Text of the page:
Unexpected heavy snow stomps the Monday morning commute
“SORRY…NOT IN SERVICE” declared the LED signs on the front of all three stalled transit buses in the westbound lane of1400 block of West Broadway Avenue at 7:21 a.m. Monday morning (December 19). But it was the ad slogan emblazoned across the driver side of the leading dead bus that said it all:
And stomp is exactly what the unexpected heavy dump of wet snow (forecast to be rain) did to the morning commute, not to mention a lot of trees.
It was difficult enough for me to claw and fight my way through the ankle-deep snow with my bike and trailer to get to the relative warmth and comfort of the McDonald’s at the intersection of West Broadway and Granville Street. But from what I heard from commuters all morning, it sounds like I had it easy.
For starters, people were saying that buses downtown were slowed if not completely stopped by the snow.
I know that all morning the buses traveling northbound along South Granville Street, which would normally continue all the way downtown, were stopping short of the steep hill down to the Granville Street Bridge. Instead, the drivers of these buses were offloading their passengers before 16th Avenue and then continuing empty down Granville Street only as far as the intersection with West Broadway Avenue and then turning east.
I heard this directly from disembarked passengers who had to struggle the 7 blocks from 16th Avenue through the thick snow to the 1400 block of West Broadway Avenue. None of these people seemed angered so much as traumatized by their Monday morning transit experience.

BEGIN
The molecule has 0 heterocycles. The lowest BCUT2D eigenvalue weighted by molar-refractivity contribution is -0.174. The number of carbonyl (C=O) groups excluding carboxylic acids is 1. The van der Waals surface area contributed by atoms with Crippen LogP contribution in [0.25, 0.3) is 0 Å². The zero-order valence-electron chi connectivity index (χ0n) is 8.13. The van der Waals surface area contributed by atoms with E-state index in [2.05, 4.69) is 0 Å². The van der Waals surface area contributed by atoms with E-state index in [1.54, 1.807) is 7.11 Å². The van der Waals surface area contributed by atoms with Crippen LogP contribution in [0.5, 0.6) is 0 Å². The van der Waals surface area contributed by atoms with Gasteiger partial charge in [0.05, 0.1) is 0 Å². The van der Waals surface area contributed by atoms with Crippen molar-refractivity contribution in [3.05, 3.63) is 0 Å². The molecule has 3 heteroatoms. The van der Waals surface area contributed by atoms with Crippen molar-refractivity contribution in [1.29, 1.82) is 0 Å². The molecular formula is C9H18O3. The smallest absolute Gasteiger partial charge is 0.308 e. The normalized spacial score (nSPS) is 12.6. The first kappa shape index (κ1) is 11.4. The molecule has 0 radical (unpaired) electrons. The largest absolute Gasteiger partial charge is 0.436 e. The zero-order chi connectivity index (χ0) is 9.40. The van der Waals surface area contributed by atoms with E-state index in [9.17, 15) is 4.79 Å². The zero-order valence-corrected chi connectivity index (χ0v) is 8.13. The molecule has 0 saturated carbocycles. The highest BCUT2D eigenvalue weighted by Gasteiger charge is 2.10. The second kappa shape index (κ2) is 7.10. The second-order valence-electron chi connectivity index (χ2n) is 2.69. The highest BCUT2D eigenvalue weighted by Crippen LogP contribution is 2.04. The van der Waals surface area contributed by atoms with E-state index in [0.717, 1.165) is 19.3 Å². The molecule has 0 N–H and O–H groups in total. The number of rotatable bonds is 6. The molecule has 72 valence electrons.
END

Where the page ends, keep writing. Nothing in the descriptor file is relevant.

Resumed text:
This is why I saw a few empty Number 16 29th Avenue Stations picking up passengers in the eastbound Number 9 Boundary stop in the 1400 block of West Broadway. Well, the last one of these that I saw was at 7:04 a.m. I didn’t see another bus of any kind for nearly two and a half hours, until one with no designation picked up passengers at 9:33!
And I have to say that in all the time since I arrived at my window seat perch, just before 7 a.m, I have seen exactly one City of Vancouver snowplow truck plowing its way the eastbound along West Broadway!
For sheer unpreparedness and widespread chaos this Monday’s snow beats the snow of Monday, December 12, hands down!
Winter scores another tactical surprise against Vancouver
I (and apparently the City of Vancouver and TransLink) went to bed with the comforting belief that the temperature of 2° Celcius was only going to go up over night and, if anything, Vancouver was going to wake up to heavy rain that, while it would be cold, would still wash away the remains of Sunday’s snow.
At 4:30 a.m. however, I was awoken by a loud dry wrenching and cracking sound—a large tree branch, I thought, or maybe a whole tree, had just fallen. And yes, I could see heavy snow falling as well.
Heavy indeed! The temperature had obviously dropped overhight just enough for the forecast precipitation to actually rain down in the form of leaden drops of gelid slush.
Several more times, over the next two hours, the dry shotgun crack of large branches giving way under the weight of snow disturbed my shuteye.
When I did finally get up and leave my parkade sleeping spot, not only did I have to physically drag my bike and trailer kicking and screaming (me, not my rig), up a slope for a block and a half through ankle-deep, wet snow but my direct path was blocked at least seven times by treefalls—both large limbs and clusters of small branches.
I actauly had an appointment for 8 a.m., to do a bit of computer tutoring in East Vancouver but once I arrived panting at McDonald’s, I emailed my tutoree and asked if I could take a rain check, er, a snow check, for Tuesday.
As of 10 a.m., the snow had long-since stopped falling, the sun was out and everything on and along West Broadway Avenue was, as far as I could see, thick with wet, treacherous, slushy snow—both the roadway and the sidewalks. Except…yes, yes, I could see someone across the street shoveling the sidewalk in front of the bank. Good job! Click the images to enlarge hem.